We are drawn to landscape because its forms—smooth or rugged, vast or pinched—are original and singular, and in its eloquence and rarity and ultimate vulnerability, a landscape asks us to preserve it. The land illustrated in The Wide Open: Prose, Poetry, and Photographs of the Prairie (University of Nebraska Press, $40) makes just such a claim. From the pens of writers such as Judy Blunt, Rick Bass, Thomas McGuane, Barry Lopez, Richard Ford, Gretel Ehrlich, Peter Matthiessen, Richard Hugo, and James Galvin and through the stark lenses of photographers Lee Friedlander, Lois Conner, and Geoffrey James, we deeply inhabit the American prairie, a seemingly immutable place of hardscrabble ranches, rivers, bears, birds, and wolves—a land so patiently alive we might miss it. As Jim Harrison says of his sojourn through this countryside, "Those who think of the area as desolate are ignorant of earth herself." He is right. The prairie is daunting, to be sure; it is a landscape that begs for a human presence, and for the rugged few who accept the invitation, there is strange, abundant delight.
In 1969, Patricia Johanson was a young artist on the verge of success. Five years earlier, she had been included in "8 Young Artists," the first exhibition of Minimalist art. Then, in 1968, her work appeared in the landmark show "The Art of the Real," at New York's Museum of Modern Art, alongside abstractions by Tony Smith, Agnes Martin, Robert Ryman, Donald Judd, Eva Hesse, Carl Andre, and others. That same year, she drew notice for Stephen Long, a plywood and acrylic ribbon running along sixteen hundred feet of abandoned railroad track near Buskirk, New York. The sculpture's contiguous strips of red, yellow, and blue responded to changes in natural light. This work put the twenty-eight-year-old artist at the forefront of the nascent Land art movement and brought her to the attention of editors at House & Garden, who sent her a letter in March 1969: "Dear Miss Johanson: Would you like to design a garden for this magazine?"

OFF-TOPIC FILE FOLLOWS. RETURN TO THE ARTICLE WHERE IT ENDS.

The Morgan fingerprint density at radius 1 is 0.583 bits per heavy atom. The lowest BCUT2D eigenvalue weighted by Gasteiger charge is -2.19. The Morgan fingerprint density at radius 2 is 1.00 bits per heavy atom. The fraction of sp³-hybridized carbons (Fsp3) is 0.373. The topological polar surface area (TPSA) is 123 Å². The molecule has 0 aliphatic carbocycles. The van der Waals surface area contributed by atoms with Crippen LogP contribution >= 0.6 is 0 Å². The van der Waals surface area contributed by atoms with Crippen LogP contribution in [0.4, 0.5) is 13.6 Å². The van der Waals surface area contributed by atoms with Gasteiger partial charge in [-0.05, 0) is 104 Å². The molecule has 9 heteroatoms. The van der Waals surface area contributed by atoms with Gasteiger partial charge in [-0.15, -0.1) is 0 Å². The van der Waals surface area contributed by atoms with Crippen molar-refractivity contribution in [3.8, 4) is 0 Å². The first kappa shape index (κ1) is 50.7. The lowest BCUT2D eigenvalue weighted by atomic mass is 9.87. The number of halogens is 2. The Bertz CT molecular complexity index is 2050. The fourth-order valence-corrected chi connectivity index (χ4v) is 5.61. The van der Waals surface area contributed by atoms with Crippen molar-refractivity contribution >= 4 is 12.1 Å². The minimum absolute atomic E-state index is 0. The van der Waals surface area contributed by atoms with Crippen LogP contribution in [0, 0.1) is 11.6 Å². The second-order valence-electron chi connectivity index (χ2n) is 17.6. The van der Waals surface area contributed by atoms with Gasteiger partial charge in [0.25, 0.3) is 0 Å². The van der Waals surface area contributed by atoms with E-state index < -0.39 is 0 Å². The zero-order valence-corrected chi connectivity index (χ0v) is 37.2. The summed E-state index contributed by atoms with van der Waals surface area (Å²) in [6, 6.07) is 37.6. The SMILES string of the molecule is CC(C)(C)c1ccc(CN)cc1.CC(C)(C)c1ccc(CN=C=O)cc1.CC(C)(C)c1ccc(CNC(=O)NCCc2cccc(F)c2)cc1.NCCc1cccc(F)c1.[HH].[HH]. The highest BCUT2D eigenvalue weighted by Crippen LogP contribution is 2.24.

Johanson's acceptance of the proposal would both redirect the path of her career and redraw the lines of Minimalism. In Patricia Johanson's House & Garden Commission: Reconstruction of Modernity (Dumbarton Oaks [distributed by Harvard University Press], $45), Xin Wu, a curator of contemporary landscape design, gathers the 146 extant sketches (out of 150 made; none were ever realized) together for the first time. The innovative plans, executed in colored pencil with notes scribbled in the margins, propose transformative environments that often use figurative forms—"Water Gathering Sculpture" takes the shape of a centipede for its main channel and runoff furrows—to express a metaphysical relationship between nature and humans. In this way, Johanson intended to challenge Minimalism's "anthropocentric separation of subject and object." The results are practical and poetic—and occasionally adversarial: "The visual beauty of a garden of pure color would be outweighed by the noxious destructiveness of sulphur & tar." Johanson never returned to the art world, but in establishing an ethical dimension within the Minimalist vocabulary, she rewrote its tenets and proved that life truly begins in the garden.